All nongame mammals, reptiles, birds and amphibians are protected. Penalties for taking these species range from $250–$5,000.
The sale of wild birds and game animals or parts is prohibited in New Jersey with the following exceptions: legally trapped furbearers may be sold plus the sale of white-tailed deer hides, tails and the lower portion of the legs is legal. For questions, contact a regional Fish and Wildlife law enforcement office (see contact information in Law Enforcement and Telephone Directory).
Bobcat pelts from animals legally harvested in other states may be possessed or sold provided a CITES tag from the state of harvest is attached. Fishers legally harvested in other states may be possessed or sold.
There is no open season for wild bobwhite quail, ruffed grouse, bobcat, mourning dove, sandhill crane, king rail or fisher. For more information about bobcat (including incidentally trapped) and fisher, see Trapping Regulations.
See also Wildlife, Possession and Sales, above.
A youth hunter is the possessor of a youth hunting license who is at least age 10. Youth licenses are free to youths ages 10–16 upon completion of a hunter or trapper education course. Youth hunters receive a course completion card at the course. See Hunter and Trapper Education Requirements section in License Information; Youth Licenses section in Licenses, Permits & Fees. Visit the Take a Kid Hunting section for information about special youth hunt days.
Youth hunter status continues until Dec. 31 of the year in which the youth turns 16. Youth hunters age 10 through 13 MUST hunt under the direct supervision of a person who is at least 21 years old and who has a valid firearm or bow and arrow license corresponding to the season hunted. Direct supervision means both the youth hunter and parent/guardian set up together at the same location, hunting as a unit, not hunting independently. See also Youth Licenses section in Licenses, Permits & Fees.
- Carrying a loaded firearm within 450 feet, or a nocked arrow within 150 feet of a building or within 450 feet of any school playground (whether or not occupied) is prohibited, except the owner or lessee of a building and persons specifically authorized by him in writing may hunt with a firearm within 450 feet or a bow within 150 feet of the building. Note: persons authorized to hunt with a firearm within 450 feet or with a bow and arrow within 150 feet of a building must be in possession of that written permission while hunting. (See Safety Zone Awareness section above for diagram with complete safety zone explanation. See also Safety Zones section above.)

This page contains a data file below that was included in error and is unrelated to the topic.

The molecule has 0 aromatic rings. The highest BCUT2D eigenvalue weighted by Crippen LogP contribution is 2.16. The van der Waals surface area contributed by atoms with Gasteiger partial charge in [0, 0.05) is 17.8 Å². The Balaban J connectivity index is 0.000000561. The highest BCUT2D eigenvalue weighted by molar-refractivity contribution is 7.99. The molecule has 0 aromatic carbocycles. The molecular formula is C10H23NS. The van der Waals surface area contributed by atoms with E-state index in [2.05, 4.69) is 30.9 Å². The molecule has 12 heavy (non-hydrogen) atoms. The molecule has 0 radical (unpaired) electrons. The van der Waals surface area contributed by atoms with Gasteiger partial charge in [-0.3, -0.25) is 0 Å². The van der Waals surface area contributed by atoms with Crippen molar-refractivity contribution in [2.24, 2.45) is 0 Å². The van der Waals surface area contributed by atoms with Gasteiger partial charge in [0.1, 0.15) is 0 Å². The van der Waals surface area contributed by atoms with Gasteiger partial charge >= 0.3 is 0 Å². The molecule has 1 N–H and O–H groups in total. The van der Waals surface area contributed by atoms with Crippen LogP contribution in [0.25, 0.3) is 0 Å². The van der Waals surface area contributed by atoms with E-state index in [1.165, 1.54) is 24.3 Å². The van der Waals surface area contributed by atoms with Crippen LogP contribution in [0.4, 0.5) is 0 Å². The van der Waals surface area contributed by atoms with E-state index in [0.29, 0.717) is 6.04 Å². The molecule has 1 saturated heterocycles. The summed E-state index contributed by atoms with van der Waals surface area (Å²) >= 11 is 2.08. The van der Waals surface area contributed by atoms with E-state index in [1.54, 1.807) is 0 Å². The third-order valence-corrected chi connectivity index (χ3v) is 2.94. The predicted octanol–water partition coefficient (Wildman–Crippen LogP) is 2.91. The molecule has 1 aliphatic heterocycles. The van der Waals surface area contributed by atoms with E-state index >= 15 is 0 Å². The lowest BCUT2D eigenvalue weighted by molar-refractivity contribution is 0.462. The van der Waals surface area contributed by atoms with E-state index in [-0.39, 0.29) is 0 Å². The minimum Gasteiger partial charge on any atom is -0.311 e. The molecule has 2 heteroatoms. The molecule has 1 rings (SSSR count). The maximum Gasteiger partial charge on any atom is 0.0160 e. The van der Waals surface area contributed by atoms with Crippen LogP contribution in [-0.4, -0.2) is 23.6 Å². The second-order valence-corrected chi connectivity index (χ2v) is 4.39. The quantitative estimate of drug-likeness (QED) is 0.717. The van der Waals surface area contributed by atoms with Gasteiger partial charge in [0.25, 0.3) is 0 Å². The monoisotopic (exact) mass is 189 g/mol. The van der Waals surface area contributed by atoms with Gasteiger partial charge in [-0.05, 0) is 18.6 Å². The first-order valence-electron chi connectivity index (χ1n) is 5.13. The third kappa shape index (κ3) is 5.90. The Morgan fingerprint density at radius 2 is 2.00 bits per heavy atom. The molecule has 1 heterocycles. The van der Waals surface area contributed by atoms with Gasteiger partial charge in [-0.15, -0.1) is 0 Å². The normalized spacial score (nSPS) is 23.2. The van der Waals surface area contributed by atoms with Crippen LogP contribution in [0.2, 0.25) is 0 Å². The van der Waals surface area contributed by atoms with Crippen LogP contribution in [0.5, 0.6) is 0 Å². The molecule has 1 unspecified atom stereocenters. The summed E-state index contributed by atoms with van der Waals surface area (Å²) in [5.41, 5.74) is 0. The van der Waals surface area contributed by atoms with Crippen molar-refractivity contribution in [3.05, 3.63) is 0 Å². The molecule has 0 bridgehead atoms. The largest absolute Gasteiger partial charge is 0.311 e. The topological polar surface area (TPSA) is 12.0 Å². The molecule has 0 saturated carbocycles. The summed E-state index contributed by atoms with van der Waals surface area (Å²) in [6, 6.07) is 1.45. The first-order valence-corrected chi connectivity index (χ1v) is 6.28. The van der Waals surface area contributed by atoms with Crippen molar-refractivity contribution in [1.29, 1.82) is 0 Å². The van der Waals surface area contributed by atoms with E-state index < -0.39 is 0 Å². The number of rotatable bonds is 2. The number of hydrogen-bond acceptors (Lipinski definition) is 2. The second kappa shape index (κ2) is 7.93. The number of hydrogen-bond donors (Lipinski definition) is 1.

- Discharging a firearm or a bow and arrow on or across highways or roads.
- Discharging a firearm or a bow and arrow from a motor vehicle, including ATVs.
- Sights which project a spot or light onto the game animal.
- Hunting for or shooting any wildlife by aid of a light, except when hunting raccoon, opossum or when hunting coyote/fox during the Coyote–Fox Special Permit Season.
- Hunting or shooting with the aid of a light attached to or carried in a vehicle.
- On national wildlife refuges, the distribution of bait and/or hunting over bait. Also, no Sunday hunting on these lands.
- Hunting with arrows, darts or any other device propelled by any means that is used for the purpose of injecting or delivering any type of drug into an animal.
- Possessing a loaded firearm in or on a motor vehicle, including all-terrain vehicles (ATVs). Possession of a loaded firearm in or upon a vehicle is considered proof of pursuing or taking of wildlife.
- Transporting an uncased firearm in or on a motor vehicle or ATV or transporting a cocked crossbow in or on a motor vehicle or ATV.
- Shooting into a squirrel’s nest.
- The removal of the skin or feathers or mutilation of any wild bird or mammal in the woods or fields for the purpose of concealing sex or identity is illegal.
In the Delaware Water Gap National Recreation Area, the following apply:
- Baiting is prohibited.
- No permanent tree stands or screw-in steps are permitted.
- You cannot possess a loaded firearm while on any publicly traveled roadway within the area.
- Trapping is prohibited.
- No Sunday hunting.